Chevron is pioneering a technology that enables the oil giant to better exploit what’s left of the world’s dwindling oil supply — and as you might imagine, that technology is designed to maximize Chevron’s profits even at the expense of people and the planet.
“Steamflooding” or “steam injection” is a technology that involves injecting super-heated steam into oil wells in order to soften up thick, heavy crude oil and make it easier to suck out of the ground (heavy crude can be as thick as molasses and is much more difficult to pump out of the ground than light crude).
Tragically, steam injection might have contributed to the death of a veteran Chevron oil field worker, 54-year-old Robert David Taylor, who fell into a sinkhole full of steam and water while he and three co-workers were walking across a Chevron drill site in Southern California earlier this month. Cal-OSHA is currently investigating Taylor’s death.
Always seeking to minimize the cost of human life exacted by its business operations, Chevron’s spokeswoman, Carla Musser, described the nightmarish scenario to The Bakersfield Californian like this:
“As the employees walked through the site, the ground beneath one employee gave way,” Musser wrote in an email. “The employee fell several feet below ground level into a hole that contained steam and hot water. Efforts to help the fallen employee were not successful.”
This is hardly the first time a Chevron worker has paid with his or her life for the oil giant’s reckless pursuit of profits. Just last month, in fact, four workers died in an explosion at a Chevron refinery in Wales. However, the under-reported death of Robert David Taylor deserves to be more widely exposed and scrutinized.
The process of injecting super-heated steam into the ground can be extremely dangerous. In this case, it appears to have contributed to the weakening of the ground on which Taylor and his colleagues were walking. And though the steam is injected deep underground, it can and often does find its way to the surface, where it wreaks havoc on plants and wildlife. Chevron downplays the severity of what it euphemistically refers to as “surface expressions,” but it’s high time some really tough questions were asked of the company.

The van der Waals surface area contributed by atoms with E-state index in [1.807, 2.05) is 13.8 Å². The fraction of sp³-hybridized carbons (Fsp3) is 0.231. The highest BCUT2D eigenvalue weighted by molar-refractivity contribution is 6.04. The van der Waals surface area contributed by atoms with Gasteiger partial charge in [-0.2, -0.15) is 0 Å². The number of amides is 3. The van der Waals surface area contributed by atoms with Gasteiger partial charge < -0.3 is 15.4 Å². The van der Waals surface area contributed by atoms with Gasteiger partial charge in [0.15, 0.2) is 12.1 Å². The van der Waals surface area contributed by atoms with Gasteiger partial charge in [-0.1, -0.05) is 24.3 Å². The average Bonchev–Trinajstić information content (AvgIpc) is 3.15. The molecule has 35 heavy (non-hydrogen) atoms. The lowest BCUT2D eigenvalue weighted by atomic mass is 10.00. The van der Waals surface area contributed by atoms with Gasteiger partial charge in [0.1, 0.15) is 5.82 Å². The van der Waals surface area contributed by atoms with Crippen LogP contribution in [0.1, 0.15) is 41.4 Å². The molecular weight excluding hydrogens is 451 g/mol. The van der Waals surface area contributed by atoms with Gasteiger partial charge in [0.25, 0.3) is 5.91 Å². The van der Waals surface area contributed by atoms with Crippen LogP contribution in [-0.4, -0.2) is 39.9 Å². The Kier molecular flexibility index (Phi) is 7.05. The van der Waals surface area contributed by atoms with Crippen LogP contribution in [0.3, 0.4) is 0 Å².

Chevron has been using steam injection for decades at some of its oil wells in Kern County, California. The biggest question is: What types of “surface expressions” has the company seen at its steam injection sites, how frequent are they, and how destructive are they?
Chevron CEO John Watson recently smirked his way through a Wall Street Journal interview in which he insisted that peak oil was not something us regular people need to concern ourselves with. Despite all evidence to the contrary, the world’s supply is in no danger of disappearing, Watson said, because technological innovation keeps making new sources of this finite fuel supply open to exploitation. (Never mind the fact that this argument implicitly accepts the premise that all the easy-to-reach oil is running out and hence actually supports claims that we might have already reached peak oil.)
Presumably, steam injection is one of the technologies Watson was talking about. Chevron’s experience with steam injection led to the company’s partnership with Saudi Arabia, whose light crude reserves have all but run out. The Saudi royal family has turned to Chevron to help exploit its reserves of heavy crude oil in order to maintain a steady flow of American dollars into their bank accounts. But what price are the rest of us willing to pay to reach the last reserves of oil we have left? Are we willing to keep ourselves hooked on dirty energy so people like John Watson and the Saudi royal family can make themselves richer while destroying the environment and disregarding basic human rights? Doesn’t it make more sense to invest in safe, sustainable alternative energy sources instead?
However we might answers those questions as a society, it appears Chevron is determined to use whatever technology it can to suck every last drop of crude oil out of the bowels of the Earth, despite the cost to the environment and the climate — let alone human life.